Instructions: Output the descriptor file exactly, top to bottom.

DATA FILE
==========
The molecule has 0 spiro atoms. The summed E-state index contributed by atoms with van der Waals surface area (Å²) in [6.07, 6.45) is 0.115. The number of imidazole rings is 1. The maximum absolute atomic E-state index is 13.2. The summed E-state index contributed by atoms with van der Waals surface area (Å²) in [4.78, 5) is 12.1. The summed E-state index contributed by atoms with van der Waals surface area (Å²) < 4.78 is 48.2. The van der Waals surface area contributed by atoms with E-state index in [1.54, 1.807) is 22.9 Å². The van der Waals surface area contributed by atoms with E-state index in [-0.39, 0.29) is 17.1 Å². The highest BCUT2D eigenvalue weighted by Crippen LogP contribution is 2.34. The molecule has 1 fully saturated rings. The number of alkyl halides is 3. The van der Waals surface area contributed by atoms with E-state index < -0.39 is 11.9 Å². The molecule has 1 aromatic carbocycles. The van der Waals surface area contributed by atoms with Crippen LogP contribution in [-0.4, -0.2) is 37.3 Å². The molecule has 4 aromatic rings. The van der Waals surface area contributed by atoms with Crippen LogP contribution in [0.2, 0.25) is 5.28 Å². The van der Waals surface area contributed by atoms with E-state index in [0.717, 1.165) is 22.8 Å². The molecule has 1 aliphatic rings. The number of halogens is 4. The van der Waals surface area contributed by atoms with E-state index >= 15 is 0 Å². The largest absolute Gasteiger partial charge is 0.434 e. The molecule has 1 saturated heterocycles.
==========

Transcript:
The molecule has 0 spiro atoms. The summed E-state index contributed by atoms with van der Waals surface area (Å²) in [6.07, 6.45) is 0.115. The number of imidazole rings is 1. The maximum absolute atomic E-state index is 13.2. The summed E-state index contributed by atoms with van der Waals surface area (Å²) in [4.78, 5) is 12.1. The summed E-state index contributed by atoms with van der Waals surface area (Å²) < 4.78 is 48.2. The van der Waals surface area contributed by atoms with E-state index in [1.54, 1.807) is 22.9 Å². The van der Waals surface area contributed by atoms with E-state index in [-0.39, 0.29) is 17.1 Å². The highest BCUT2D eigenvalue weighted by Crippen LogP contribution is 2.34. The molecule has 1 fully saturated rings. The number of alkyl halides is 3. The van der Waals surface area contributed by atoms with E-state index < -0.39 is 11.9 Å². The molecule has 1 aromatic carbocycles. The van der Waals surface area contributed by atoms with Crippen LogP contribution in [-0.4, -0.2) is 37.3 Å². The molecule has 4 aromatic rings. The van der Waals surface area contributed by atoms with Crippen LogP contribution in [0.2, 0.25) is 5.28 Å². The van der Waals surface area contributed by atoms with E-state index in [0.717, 1.165) is 22.8 Å². The molecule has 1 aliphatic rings. The number of halogens is 4. The van der Waals surface area contributed by atoms with E-state index >= 15 is 0 Å². The largest absolute Gasteiger partial charge is 0.434 e. The molecule has 1 saturated heterocycles.